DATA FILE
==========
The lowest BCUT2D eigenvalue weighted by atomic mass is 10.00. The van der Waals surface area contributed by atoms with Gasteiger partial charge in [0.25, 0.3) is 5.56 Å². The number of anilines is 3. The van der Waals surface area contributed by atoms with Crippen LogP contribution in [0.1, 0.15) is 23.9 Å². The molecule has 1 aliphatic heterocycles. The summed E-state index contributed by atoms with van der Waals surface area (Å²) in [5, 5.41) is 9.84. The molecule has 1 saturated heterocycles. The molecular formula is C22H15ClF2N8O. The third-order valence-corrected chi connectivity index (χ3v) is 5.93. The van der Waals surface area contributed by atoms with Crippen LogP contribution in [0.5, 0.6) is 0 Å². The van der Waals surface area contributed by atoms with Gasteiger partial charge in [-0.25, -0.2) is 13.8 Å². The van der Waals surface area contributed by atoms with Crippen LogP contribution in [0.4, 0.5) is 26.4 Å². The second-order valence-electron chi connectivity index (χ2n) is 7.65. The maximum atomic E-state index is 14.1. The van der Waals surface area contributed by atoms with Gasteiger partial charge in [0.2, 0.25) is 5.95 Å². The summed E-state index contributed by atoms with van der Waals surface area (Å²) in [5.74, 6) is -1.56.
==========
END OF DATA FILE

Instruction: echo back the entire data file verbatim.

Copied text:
The lowest BCUT2D eigenvalue weighted by atomic mass is 10.00. The van der Waals surface area contributed by atoms with Gasteiger partial charge in [0.25, 0.3) is 5.56 Å². The number of anilines is 3. The van der Waals surface area contributed by atoms with Crippen LogP contribution in [0.1, 0.15) is 23.9 Å². The molecule has 1 aliphatic heterocycles. The summed E-state index contributed by atoms with van der Waals surface area (Å²) in [5, 5.41) is 9.84. The molecule has 1 saturated heterocycles. The molecular formula is C22H15ClF2N8O. The third-order valence-corrected chi connectivity index (χ3v) is 5.93. The van der Waals surface area contributed by atoms with Crippen LogP contribution in [0.5, 0.6) is 0 Å². The van der Waals surface area contributed by atoms with Gasteiger partial charge in [-0.25, -0.2) is 13.8 Å². The van der Waals surface area contributed by atoms with Crippen LogP contribution in [0.4, 0.5) is 26.4 Å². The second-order valence-electron chi connectivity index (χ2n) is 7.65. The maximum atomic E-state index is 14.1. The van der Waals surface area contributed by atoms with Gasteiger partial charge in [0.2, 0.25) is 5.95 Å². The summed E-state index contributed by atoms with van der Waals surface area (Å²) in [5.74, 6) is -1.56.